The Final Episodes
Mad Men-inspired ‘dos reigned the catwalk this year, from Jackie flips to mini-beehives. Gloria Ponce, the set’s hairstylist, sat down with AMCtv.com to discuss the confection-like curls and coifs that have viewers at home whispering, “How did they get their hair to do that?”
Q: Two of the final episodes of Season 2 were set in California. Did the location change necessitate different styles?
A: My research showed that California women looked very different from women in New York. New York styles were bigger and more stylized. LA was softer and just a little behind the times, more towards the late ’50s. They all had the same hairstyles — the flips, the pageboys, the French twists and beautiful chignons. The men weren’t so coiffed, and they’d stopped using all that slick gel. They were shaggier, longer, less side-parts. And Palms Springs was more European-influenced. The women were very high society, jet set people. The women had more elaborate chignons and French twists than New York women.
Q: How much did a person’s rank affect his or her hairstyle?
A: A lot, actually. Some of the secretaries are more simple, like
the secretary that Don fired. She came from the telephone pool, and
didn’t know how to cover for Don because she was so naive. We made her
hair a little dated, simple, and conservative. Contrast her with
beautiful, bombshell Christina [Hendricks], with her beautiful red hair
and those very stylish curls. You can also look at the divorcee down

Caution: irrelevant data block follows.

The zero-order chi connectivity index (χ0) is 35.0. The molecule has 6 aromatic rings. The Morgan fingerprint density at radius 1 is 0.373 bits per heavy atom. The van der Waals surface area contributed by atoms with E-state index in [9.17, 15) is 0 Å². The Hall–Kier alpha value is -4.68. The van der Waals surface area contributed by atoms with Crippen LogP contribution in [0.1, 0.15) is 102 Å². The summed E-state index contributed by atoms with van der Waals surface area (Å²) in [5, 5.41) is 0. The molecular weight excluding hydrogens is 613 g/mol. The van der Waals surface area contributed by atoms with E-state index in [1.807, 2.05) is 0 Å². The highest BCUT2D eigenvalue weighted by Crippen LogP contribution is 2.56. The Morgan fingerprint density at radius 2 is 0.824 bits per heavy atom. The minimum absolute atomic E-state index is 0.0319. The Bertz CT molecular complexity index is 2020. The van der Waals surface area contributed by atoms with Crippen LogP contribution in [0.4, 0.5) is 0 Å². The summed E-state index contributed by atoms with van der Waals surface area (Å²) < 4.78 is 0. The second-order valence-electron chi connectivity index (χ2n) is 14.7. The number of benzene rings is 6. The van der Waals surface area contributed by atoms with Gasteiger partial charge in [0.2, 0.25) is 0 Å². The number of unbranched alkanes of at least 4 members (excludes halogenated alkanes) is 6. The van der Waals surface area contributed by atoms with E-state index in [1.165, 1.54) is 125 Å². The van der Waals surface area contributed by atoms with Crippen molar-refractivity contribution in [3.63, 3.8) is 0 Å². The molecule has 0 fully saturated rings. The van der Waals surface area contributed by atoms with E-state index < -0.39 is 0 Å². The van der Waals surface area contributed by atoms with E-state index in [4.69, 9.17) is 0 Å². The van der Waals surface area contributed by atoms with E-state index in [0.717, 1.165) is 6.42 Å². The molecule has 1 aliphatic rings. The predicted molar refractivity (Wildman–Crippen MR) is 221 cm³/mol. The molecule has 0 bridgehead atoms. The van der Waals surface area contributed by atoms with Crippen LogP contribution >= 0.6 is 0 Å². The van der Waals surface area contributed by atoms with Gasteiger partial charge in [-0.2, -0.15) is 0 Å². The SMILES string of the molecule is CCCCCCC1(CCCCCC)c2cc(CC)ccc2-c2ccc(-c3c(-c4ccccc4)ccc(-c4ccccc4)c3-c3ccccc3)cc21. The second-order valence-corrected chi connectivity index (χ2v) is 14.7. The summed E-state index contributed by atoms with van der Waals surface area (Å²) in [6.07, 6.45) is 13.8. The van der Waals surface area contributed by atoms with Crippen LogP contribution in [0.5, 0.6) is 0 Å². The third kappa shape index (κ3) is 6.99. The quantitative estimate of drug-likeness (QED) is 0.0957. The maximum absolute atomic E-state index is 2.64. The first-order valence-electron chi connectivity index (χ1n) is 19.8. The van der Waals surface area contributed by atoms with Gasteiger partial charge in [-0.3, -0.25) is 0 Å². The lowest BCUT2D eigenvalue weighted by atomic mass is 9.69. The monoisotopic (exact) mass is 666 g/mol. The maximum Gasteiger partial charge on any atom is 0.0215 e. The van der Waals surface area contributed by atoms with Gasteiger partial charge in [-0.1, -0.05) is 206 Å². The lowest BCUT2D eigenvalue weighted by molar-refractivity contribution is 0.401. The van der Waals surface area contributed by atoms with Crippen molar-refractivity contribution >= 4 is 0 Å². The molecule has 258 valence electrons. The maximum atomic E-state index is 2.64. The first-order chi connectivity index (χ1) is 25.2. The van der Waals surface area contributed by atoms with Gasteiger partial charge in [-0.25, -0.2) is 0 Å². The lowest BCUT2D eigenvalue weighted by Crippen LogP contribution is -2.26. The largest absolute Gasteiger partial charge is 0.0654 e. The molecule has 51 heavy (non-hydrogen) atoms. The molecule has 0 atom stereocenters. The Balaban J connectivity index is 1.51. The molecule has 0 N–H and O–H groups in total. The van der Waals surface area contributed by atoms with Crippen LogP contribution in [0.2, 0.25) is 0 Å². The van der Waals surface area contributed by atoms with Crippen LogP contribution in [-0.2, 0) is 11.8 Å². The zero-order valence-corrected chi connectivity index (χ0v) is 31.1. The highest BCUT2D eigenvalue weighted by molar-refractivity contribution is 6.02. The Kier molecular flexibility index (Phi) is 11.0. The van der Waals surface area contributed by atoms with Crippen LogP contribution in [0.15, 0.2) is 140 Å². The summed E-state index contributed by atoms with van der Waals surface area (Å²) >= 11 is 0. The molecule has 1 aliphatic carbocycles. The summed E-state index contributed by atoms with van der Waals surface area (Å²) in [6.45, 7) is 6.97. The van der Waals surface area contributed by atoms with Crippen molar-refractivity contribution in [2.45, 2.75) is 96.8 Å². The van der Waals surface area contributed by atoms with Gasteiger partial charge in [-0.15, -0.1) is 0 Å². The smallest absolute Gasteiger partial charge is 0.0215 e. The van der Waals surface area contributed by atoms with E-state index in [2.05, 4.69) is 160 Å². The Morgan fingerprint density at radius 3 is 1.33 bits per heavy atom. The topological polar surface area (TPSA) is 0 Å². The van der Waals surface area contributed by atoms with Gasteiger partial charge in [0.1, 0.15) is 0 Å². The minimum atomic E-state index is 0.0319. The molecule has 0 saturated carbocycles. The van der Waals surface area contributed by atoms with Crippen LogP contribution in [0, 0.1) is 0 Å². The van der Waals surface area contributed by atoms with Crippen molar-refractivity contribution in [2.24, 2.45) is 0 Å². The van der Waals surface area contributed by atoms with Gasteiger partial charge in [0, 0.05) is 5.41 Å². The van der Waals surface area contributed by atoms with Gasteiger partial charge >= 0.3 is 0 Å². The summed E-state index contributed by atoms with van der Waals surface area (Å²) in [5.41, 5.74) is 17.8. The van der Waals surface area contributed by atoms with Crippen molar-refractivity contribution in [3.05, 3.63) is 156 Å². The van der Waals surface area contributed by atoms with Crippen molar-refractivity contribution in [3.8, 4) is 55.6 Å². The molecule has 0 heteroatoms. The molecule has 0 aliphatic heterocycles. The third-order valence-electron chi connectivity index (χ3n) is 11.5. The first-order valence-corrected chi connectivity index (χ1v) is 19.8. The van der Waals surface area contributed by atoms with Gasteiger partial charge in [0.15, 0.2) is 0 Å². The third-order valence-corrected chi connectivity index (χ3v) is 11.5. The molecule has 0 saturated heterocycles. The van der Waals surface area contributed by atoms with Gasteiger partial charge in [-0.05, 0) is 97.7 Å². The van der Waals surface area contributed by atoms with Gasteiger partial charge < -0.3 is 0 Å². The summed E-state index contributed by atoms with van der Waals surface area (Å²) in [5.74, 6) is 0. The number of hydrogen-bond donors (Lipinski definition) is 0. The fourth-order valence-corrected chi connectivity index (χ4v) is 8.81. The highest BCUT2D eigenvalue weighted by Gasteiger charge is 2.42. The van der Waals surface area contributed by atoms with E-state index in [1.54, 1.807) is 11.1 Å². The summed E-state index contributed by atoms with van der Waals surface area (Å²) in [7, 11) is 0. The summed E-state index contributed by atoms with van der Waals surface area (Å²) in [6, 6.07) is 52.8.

Betty’s street — her hair is in a ponytail, because she’s a mother who
works. She doesn’t have time to perfect January Jones’ coiffure.
Q: A lot of us girls would love to roll out of bed looking like Joan, but it seems like her hair would take hours to perfect.
A: Not really! Get yourself a set of hot rollers and roll up your
entire head. Keep them on for 25 minutes, take them out, put your hair
up in a ponytail and pin the curls to your scalp. It wouldn’t be
exactly like Joan’s, but it would give you a beautiful flavor of her
Q: Is Joan a natural redhead?
A: [Laughs] Yes, she is.
Q: Was it common for women to wear wigs?
A: All the time! That was definitely part of Midge’s character: She
was an artist who explored different types of wigs to make it
interesting for Don while they had an affair. Women also used falls,
which was false hair attached to a comb that women inserted on their
crown of their heads, which is what gave them that characteristic 60′s
bump behind their headbands. You never saw the comb — that was a big
no-no – -but they were very common.
Q: What ’60s grooming rituals would shock modern audiences?
A: The women would go to the salon once a week, and then they would
maintain their hair for six days without shampooing once. At night,
they would stuff their hair with toilet paper and little perm papers,
and pin their bangs with little clippies so they wouldn’t mess up their
styles while they slept. If women couldn’t afford to go to the salon,
they’d put their hair up in pin curls, wrap their heads with a scarf,
put on big sunglasses, and run errands until their hair had set.
Q: What’s the one hair product you can’t live without on set?
A: For women, hairspray. I use two different kinds. With men, I use
gel and strong hairspray. Back in those days, men were constantly
combing back their hair to keep it looking slick and put-together.
Q: How have the hairstyles changed from 1960 to 1962?
A: Betty has transitioned from the tightly curled 1950s hairstyle to
a little more updated hair this season. We put her in headbands and
chignons recently, and her hair is a bit bigger and more stylized
because she’s really coming out in 1962.
Q: Are you excited for mid-60s beehives?
A: Oh my god, yes.